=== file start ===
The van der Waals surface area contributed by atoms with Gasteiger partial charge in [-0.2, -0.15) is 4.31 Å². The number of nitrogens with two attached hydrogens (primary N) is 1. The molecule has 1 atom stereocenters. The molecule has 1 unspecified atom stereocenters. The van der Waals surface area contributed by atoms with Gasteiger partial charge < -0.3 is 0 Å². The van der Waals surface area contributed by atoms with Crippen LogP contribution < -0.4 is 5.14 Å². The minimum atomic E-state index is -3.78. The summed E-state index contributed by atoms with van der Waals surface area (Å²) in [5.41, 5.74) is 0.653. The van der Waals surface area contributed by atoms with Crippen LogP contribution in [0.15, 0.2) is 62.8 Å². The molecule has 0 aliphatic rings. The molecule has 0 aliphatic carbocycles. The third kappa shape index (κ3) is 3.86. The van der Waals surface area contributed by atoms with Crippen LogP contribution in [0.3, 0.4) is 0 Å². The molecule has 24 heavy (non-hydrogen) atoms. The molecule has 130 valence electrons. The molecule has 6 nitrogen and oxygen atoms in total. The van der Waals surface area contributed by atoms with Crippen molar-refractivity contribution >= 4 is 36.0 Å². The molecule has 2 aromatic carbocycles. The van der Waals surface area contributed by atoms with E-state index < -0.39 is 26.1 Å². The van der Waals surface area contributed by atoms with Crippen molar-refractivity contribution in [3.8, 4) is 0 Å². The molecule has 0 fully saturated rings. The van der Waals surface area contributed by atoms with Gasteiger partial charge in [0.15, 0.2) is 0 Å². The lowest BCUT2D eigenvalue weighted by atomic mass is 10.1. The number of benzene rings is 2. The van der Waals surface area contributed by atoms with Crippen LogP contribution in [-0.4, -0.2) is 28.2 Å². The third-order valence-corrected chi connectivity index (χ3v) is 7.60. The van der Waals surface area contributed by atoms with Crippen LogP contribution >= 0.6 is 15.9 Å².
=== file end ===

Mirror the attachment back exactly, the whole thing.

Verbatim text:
The van der Waals surface area contributed by atoms with Gasteiger partial charge in [-0.2, -0.15) is 4.31 Å². The number of nitrogens with two attached hydrogens (primary N) is 1. The molecule has 1 atom stereocenters. The molecule has 1 unspecified atom stereocenters. The van der Waals surface area contributed by atoms with Gasteiger partial charge < -0.3 is 0 Å². The van der Waals surface area contributed by atoms with Crippen LogP contribution < -0.4 is 5.14 Å². The minimum atomic E-state index is -3.78. The summed E-state index contributed by atoms with van der Waals surface area (Å²) in [5.41, 5.74) is 0.653. The van der Waals surface area contributed by atoms with Crippen LogP contribution in [0.15, 0.2) is 62.8 Å². The molecule has 0 aliphatic rings. The molecule has 0 aliphatic carbocycles. The third kappa shape index (κ3) is 3.86. The van der Waals surface area contributed by atoms with Crippen LogP contribution in [0.3, 0.4) is 0 Å². The molecule has 24 heavy (non-hydrogen) atoms. The molecule has 130 valence electrons. The molecule has 6 nitrogen and oxygen atoms in total. The van der Waals surface area contributed by atoms with Crippen molar-refractivity contribution >= 4 is 36.0 Å². The molecule has 2 aromatic carbocycles. The van der Waals surface area contributed by atoms with E-state index < -0.39 is 26.1 Å². The van der Waals surface area contributed by atoms with Crippen molar-refractivity contribution in [3.8, 4) is 0 Å². The molecule has 0 fully saturated rings. The van der Waals surface area contributed by atoms with Gasteiger partial charge in [0.15, 0.2) is 0 Å². The lowest BCUT2D eigenvalue weighted by atomic mass is 10.1. The number of benzene rings is 2. The van der Waals surface area contributed by atoms with Crippen LogP contribution in [-0.4, -0.2) is 28.2 Å². The third-order valence-corrected chi connectivity index (χ3v) is 7.60. The van der Waals surface area contributed by atoms with Crippen LogP contribution >= 0.6 is 15.9 Å².